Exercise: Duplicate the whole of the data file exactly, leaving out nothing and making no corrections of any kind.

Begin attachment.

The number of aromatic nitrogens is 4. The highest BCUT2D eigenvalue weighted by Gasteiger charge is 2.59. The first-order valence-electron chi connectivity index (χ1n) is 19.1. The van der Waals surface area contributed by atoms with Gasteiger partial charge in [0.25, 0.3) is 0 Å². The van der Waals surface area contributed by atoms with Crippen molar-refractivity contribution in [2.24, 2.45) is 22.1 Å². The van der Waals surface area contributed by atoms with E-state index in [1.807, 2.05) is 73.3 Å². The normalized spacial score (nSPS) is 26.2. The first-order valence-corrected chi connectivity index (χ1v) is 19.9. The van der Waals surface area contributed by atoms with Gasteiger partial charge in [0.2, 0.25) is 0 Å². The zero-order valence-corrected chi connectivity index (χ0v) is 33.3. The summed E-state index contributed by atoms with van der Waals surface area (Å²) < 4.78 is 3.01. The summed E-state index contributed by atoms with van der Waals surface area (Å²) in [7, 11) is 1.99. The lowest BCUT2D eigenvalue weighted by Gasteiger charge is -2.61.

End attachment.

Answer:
The number of aromatic nitrogens is 4. The highest BCUT2D eigenvalue weighted by Gasteiger charge is 2.59. The first-order valence-electron chi connectivity index (χ1n) is 19.1. The van der Waals surface area contributed by atoms with Gasteiger partial charge in [0.25, 0.3) is 0 Å². The van der Waals surface area contributed by atoms with Crippen molar-refractivity contribution in [2.24, 2.45) is 22.1 Å². The van der Waals surface area contributed by atoms with E-state index in [1.807, 2.05) is 73.3 Å². The normalized spacial score (nSPS) is 26.2. The first-order valence-corrected chi connectivity index (χ1v) is 19.9. The van der Waals surface area contributed by atoms with Gasteiger partial charge in [0.2, 0.25) is 0 Å². The zero-order valence-corrected chi connectivity index (χ0v) is 33.3. The summed E-state index contributed by atoms with van der Waals surface area (Å²) < 4.78 is 3.01. The summed E-state index contributed by atoms with van der Waals surface area (Å²) in [7, 11) is 1.99. The lowest BCUT2D eigenvalue weighted by Gasteiger charge is -2.61.